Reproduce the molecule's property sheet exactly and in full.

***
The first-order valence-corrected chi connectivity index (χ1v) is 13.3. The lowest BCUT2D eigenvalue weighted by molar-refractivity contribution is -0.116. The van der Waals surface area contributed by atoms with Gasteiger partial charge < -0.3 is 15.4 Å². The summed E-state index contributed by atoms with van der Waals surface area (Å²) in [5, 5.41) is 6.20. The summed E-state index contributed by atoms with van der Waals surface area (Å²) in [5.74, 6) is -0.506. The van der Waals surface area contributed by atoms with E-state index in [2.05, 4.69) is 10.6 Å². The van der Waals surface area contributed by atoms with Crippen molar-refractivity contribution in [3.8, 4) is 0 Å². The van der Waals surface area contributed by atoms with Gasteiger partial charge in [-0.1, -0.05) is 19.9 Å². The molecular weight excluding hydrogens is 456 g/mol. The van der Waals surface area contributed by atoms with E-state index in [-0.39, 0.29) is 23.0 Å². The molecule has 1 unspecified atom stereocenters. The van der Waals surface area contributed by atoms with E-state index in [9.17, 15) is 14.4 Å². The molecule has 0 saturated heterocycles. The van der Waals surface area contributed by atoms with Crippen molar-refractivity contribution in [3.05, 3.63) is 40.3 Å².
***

The first-order valence-corrected chi connectivity index (χ1v) is 13.3. The lowest BCUT2D eigenvalue weighted by molar-refractivity contribution is -0.116. The van der Waals surface area contributed by atoms with Gasteiger partial charge < -0.3 is 15.4 Å². The summed E-state index contributed by atoms with van der Waals surface area (Å²) in [5, 5.41) is 6.20. The summed E-state index contributed by atoms with van der Waals surface area (Å²) in [5.74, 6) is -0.506. The van der Waals surface area contributed by atoms with E-state index in [2.05, 4.69) is 10.6 Å². The van der Waals surface area contributed by atoms with Crippen molar-refractivity contribution in [3.8, 4) is 0 Å². The van der Waals surface area contributed by atoms with Gasteiger partial charge in [-0.1, -0.05) is 19.9 Å². The molecular weight excluding hydrogens is 456 g/mol. The van der Waals surface area contributed by atoms with E-state index in [-0.39, 0.29) is 23.0 Å². The molecule has 1 unspecified atom stereocenters. The van der Waals surface area contributed by atoms with E-state index in [9.17, 15) is 14.4 Å². The molecule has 0 saturated heterocycles. The van der Waals surface area contributed by atoms with Crippen molar-refractivity contribution in [3.05, 3.63) is 40.3 Å².